Fears over slowing economic growth have caused traders to sell the oil and gas sector in recent weeks. However, that has likely opened up some opportunities. Many U.S. shale producers can profit with oil prices over $50, so given that oil prices are still over $100 per barrel despite the recent sell-off, there could be some bargains out there, especially if we don't have the recession some think we will.
One interesting subsector is the midstream segment, which offers high yields, and whose revenues are largely tied to oil and gas volumes irrespective of price. So if long-term bond yields go down on an economic downturn but oil and gas prices remain high enough for U.S. producers to drill, the high yields paid by midstream operators could find favor with investors. And master limited partnership Crestwood Equity Partners (CEQP) sticks out even amid this attractive group.
Where Crestwood's cash comes from
While most midstream operators deal in pipelines, Crestwood's operations are concentrated in natural gas gathering systems and processing facilities near the drillers themselves, and they are primarily concentrated in the Williston Basin of the Bakken Shale in North Dakota. Crestwood also owns storage and logistics facilities, along with assets in other basins, but the vast majority of its cash flow -- nearly 70% up until recently -- comes from its Williston assets.
Crestwood's assets reliably threw off cash flow even through the pandemic, and 83% of its revenue is in the form of take-or-pay fixed-rate contracts, with a majority of contracts including inflation escalators or annualized increases. Just for extra safety, the company also hedges a portion of its commodity price exposure.
But concentration in just one basin could be why the market gives Crestwood such a low valuation. Just how low? Well, the company's 10.8% distribution yield is covered two times over by its current distributable cash flow (DCF). That means the company trades at less than five times its distributable cash flow. While Crestwood has a high yield, it still has cash left over every quarter, allowing Crestwood to continue improving its balance sheet or invest in growth. In fact, Crestwood even increased its already-high payout by 5% earlier this year, to $2.62 annually.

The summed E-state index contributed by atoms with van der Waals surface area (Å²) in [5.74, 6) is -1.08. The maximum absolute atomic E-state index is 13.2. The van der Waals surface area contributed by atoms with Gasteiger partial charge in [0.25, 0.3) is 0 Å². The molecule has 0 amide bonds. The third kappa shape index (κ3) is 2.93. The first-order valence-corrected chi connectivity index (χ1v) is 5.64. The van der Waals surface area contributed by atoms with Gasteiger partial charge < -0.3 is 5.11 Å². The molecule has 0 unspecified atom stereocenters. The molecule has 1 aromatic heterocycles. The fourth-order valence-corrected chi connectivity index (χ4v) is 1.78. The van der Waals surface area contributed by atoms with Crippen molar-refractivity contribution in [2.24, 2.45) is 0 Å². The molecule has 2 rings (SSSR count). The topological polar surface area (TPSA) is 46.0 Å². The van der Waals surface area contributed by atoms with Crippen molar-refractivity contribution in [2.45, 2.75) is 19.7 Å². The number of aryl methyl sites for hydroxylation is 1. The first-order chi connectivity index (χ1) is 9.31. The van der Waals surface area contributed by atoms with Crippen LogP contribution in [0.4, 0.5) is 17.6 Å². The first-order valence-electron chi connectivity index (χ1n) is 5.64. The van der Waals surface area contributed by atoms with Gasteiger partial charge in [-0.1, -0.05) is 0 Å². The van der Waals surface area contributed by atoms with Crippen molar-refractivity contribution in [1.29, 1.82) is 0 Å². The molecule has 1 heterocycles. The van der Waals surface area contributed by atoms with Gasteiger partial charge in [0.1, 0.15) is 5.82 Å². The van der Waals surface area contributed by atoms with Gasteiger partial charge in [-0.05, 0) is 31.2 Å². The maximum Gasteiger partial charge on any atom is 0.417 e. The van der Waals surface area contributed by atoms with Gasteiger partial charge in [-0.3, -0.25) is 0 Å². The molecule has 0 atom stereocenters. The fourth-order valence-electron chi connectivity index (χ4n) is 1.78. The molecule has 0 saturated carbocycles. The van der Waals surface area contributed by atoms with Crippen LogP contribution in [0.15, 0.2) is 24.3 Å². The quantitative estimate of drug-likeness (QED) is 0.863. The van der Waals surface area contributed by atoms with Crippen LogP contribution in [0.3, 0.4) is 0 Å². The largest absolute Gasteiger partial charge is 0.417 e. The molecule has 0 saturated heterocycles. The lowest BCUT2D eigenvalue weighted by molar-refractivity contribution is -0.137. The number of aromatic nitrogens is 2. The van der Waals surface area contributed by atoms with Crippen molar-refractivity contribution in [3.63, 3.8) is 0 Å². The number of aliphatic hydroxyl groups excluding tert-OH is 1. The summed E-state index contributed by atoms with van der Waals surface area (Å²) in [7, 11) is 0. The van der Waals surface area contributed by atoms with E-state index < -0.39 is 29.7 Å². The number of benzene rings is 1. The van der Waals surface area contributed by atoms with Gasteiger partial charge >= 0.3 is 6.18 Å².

Crestwood's 3.5 times leverage ratio is also quite reasonable by midstream standards, and its credit rating was recently upgraded by Standard & Poor's from BB- to BB.
Natural gas prices have risen this year, and gas has become a geopolitical flash point, with Russia now threatening Germany's natural gas supply. The U.S. continues to build more LNG export facilities in order to help Europe wean itself off of Russian supplies, so it seems as though U.S. natural gas has a very bright future.
But Crestwood isn't standing still
In May, Crestwood announced three simultaneous transactions that will transform the company. These include the purchase of privately held Sendero Midstream for $600 million in cash and debt, the buyout of Crestwood's 50% Permian joint venture partner First Reserve for $320 million in equity units, and the sale of its legacy Barnett Shale operations for $275 million in cash. That cash will be used to help finance the Sendero acquisition.
The acquisitions will greatly expand Crestwood's operations in the Delaware Basin of the Permian Shale, increasing its Permian exposure from 7% to 20% of cash flow, while lowering its Williston exposure from 68% to 61%. That's important because the Delaware Basin is the most attractive of all the U.S. basins, with break-even oil prices of just $35 per barrel, as opposed to $45 per barrel in Crestwood's home Bakken Shale. So in executing this deal, Crestwood de-risks its portfolio and enhances the growth profile.
Meanwhile, the deal doesn't overburden the company's balance sheet. While leverage will initially go up to 3.8 times earnings before interest, taxes, depreciation and amortization (EBITDA), the projected $50 million-plus in deal synergies is expected to bring Crestwood's leverage down to less than 3.5 times in 2023.
An attractive high-yield play
Crestwood's stock has sold off with the rest of the oil and gas sector recently, but its assets probably won't see the types of fluctuations in results that will come with owning an exploration and production company, which are reliant on the price of oil and gas to determine their financial results.
For pipelines and other midstream assets, such as Crestwood's gathering and processing assets, it only really matters that the price of oil and gas is high enough to warrant more drilling volumes. With oil still at $100 per barrel and natural gas prices still above $6 per mmBtu even after their sell-offs, there is room for prices to come down while still allowing Crestwood to rake in ample profits.
Given its recent credit upgrade, high coverage ratio, and the recent transactions giving it greater exposure to the Permian Shale, yield-seeking investors should look into this midstream play after the recent oil and gas sell-off.